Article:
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Growing Parsley

Melissa is the assignment editor and contributing writer for SheKnows Home and Living. While other little girls were playing dress up with Barbie, Melissa was busy remodeling Barbie's house. She now lives out her dream covering design an...

Parsley is a staple for chef's gardens!

Parsley is one of the most common herbs grown in herb gardens. Its leaves can be used as a flavoring or as a garnish, and it's also a natural breath neutralizer. Try chewing on a parsley sprig to get rid of garlic breath!


Parsley is one of the most common herbs grown in herb gardens. Its leaves can be used as a flavoring or as a garnish, and it's also a natural breath neutralizer. Try chewing on a parsley sprig to get rid of garlic breath!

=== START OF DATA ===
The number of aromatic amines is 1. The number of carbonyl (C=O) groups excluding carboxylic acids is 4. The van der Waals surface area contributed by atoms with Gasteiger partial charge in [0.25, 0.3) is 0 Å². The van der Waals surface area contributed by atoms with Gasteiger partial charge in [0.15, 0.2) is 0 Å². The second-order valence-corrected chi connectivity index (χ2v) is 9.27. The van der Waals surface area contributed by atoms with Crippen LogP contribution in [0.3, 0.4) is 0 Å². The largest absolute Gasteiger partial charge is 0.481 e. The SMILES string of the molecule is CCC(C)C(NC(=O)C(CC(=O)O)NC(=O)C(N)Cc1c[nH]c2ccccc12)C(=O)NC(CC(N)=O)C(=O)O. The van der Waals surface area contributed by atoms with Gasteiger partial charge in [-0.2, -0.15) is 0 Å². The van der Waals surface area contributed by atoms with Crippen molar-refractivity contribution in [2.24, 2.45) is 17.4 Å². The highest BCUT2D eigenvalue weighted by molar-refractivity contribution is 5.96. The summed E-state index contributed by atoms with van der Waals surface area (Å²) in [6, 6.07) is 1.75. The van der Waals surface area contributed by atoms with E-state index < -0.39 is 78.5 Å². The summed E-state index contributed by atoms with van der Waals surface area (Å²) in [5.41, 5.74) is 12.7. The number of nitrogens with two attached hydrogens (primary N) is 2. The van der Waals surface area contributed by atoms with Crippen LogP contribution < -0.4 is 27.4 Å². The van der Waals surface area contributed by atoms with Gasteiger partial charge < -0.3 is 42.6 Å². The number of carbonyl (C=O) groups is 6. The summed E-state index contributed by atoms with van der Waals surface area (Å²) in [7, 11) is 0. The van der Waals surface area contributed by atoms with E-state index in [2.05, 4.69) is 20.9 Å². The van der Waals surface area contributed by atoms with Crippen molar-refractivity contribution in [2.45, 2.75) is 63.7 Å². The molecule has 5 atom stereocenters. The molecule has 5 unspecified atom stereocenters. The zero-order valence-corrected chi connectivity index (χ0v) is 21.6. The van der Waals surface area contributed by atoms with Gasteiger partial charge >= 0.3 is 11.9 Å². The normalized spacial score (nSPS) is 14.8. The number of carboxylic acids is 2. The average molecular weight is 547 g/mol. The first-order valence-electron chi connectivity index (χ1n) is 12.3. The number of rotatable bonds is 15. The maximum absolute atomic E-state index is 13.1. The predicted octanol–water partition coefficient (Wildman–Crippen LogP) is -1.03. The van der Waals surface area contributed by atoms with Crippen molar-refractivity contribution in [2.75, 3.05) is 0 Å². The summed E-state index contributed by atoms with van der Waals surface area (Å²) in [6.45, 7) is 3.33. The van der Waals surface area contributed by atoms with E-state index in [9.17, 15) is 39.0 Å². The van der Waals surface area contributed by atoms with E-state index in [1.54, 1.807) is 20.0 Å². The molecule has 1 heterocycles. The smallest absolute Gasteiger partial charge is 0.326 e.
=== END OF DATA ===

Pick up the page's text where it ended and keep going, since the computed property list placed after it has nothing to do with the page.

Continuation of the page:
Once you get parsley growing, the upkeep is relatively simple, but getting there takes some patience--seeds take 3 to 4 weeks to germinate. Soak seeds in warm water overnight to speed things up a little. Start parsley seeds indoors in transplant pots, and plant several seeds per pot to make up for the poor germination rate. Plants grown from seed will be ready to harvest in 12 to 14 weeks.

Parsley enjoys rich soil with good drainage. It doesn't need as much sun as other herbs, so growing in partial shade is fine. Although it is a biennial plant, parsley is generally grown as an annual plant because it goes to seed and comes back again quickly.

The main varieties of parsley are flat-leaf (Italian) and curly. Flat-leaf varieties are more flavorful for use in dishes, while curly parsley is slightly bitter and often used as a garnish only.

Harvest parsley when the plant is at least 6 inches tall. Clip away the leaves you need, but try not to remove more than one-third of the leaves at any one time. Although the leaves are the most commonly used part of the parsley plant, the long root is actually a vegetable that can be cooked and served similar to parsnips.

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